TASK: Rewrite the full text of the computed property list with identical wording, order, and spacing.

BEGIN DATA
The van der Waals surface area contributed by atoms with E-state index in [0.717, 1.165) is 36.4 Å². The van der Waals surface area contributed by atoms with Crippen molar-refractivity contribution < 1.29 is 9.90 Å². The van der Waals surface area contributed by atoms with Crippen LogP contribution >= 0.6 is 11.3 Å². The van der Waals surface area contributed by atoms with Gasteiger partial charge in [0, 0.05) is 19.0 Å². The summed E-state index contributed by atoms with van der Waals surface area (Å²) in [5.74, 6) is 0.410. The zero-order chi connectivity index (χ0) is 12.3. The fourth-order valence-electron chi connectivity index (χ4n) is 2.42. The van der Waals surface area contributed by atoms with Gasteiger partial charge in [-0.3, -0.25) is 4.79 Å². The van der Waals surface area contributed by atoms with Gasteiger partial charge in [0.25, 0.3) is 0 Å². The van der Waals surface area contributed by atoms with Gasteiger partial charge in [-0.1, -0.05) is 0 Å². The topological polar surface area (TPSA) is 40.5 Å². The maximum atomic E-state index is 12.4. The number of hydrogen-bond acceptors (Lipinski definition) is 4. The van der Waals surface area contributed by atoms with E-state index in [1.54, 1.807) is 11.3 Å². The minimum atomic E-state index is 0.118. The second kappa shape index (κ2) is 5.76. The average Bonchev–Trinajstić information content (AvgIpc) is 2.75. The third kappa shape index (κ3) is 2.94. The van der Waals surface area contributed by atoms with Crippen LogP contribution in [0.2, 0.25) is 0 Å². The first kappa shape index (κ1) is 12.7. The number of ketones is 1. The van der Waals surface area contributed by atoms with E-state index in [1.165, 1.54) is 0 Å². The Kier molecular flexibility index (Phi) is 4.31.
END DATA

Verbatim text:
The van der Waals surface area contributed by atoms with E-state index in [0.717, 1.165) is 36.4 Å². The van der Waals surface area contributed by atoms with Crippen molar-refractivity contribution < 1.29 is 9.90 Å². The van der Waals surface area contributed by atoms with Crippen LogP contribution >= 0.6 is 11.3 Å². The van der Waals surface area contributed by atoms with Gasteiger partial charge in [0, 0.05) is 19.0 Å². The summed E-state index contributed by atoms with van der Waals surface area (Å²) in [5.74, 6) is 0.410. The zero-order chi connectivity index (χ0) is 12.3. The fourth-order valence-electron chi connectivity index (χ4n) is 2.42. The van der Waals surface area contributed by atoms with Gasteiger partial charge in [-0.3, -0.25) is 4.79 Å². The van der Waals surface area contributed by atoms with Gasteiger partial charge in [0.25, 0.3) is 0 Å². The van der Waals surface area contributed by atoms with Gasteiger partial charge in [-0.1, -0.05) is 0 Å². The topological polar surface area (TPSA) is 40.5 Å². The maximum atomic E-state index is 12.4. The number of hydrogen-bond acceptors (Lipinski definition) is 4. The van der Waals surface area contributed by atoms with E-state index in [1.54, 1.807) is 11.3 Å². The minimum atomic E-state index is 0.118. The second kappa shape index (κ2) is 5.76. The average Bonchev–Trinajstić information content (AvgIpc) is 2.75. The third kappa shape index (κ3) is 2.94. The van der Waals surface area contributed by atoms with Crippen LogP contribution in [0.2, 0.25) is 0 Å². The first kappa shape index (κ1) is 12.7. The number of ketones is 1. The van der Waals surface area contributed by atoms with E-state index in [1.165, 1.54) is 0 Å². The Kier molecular flexibility index (Phi) is 4.31.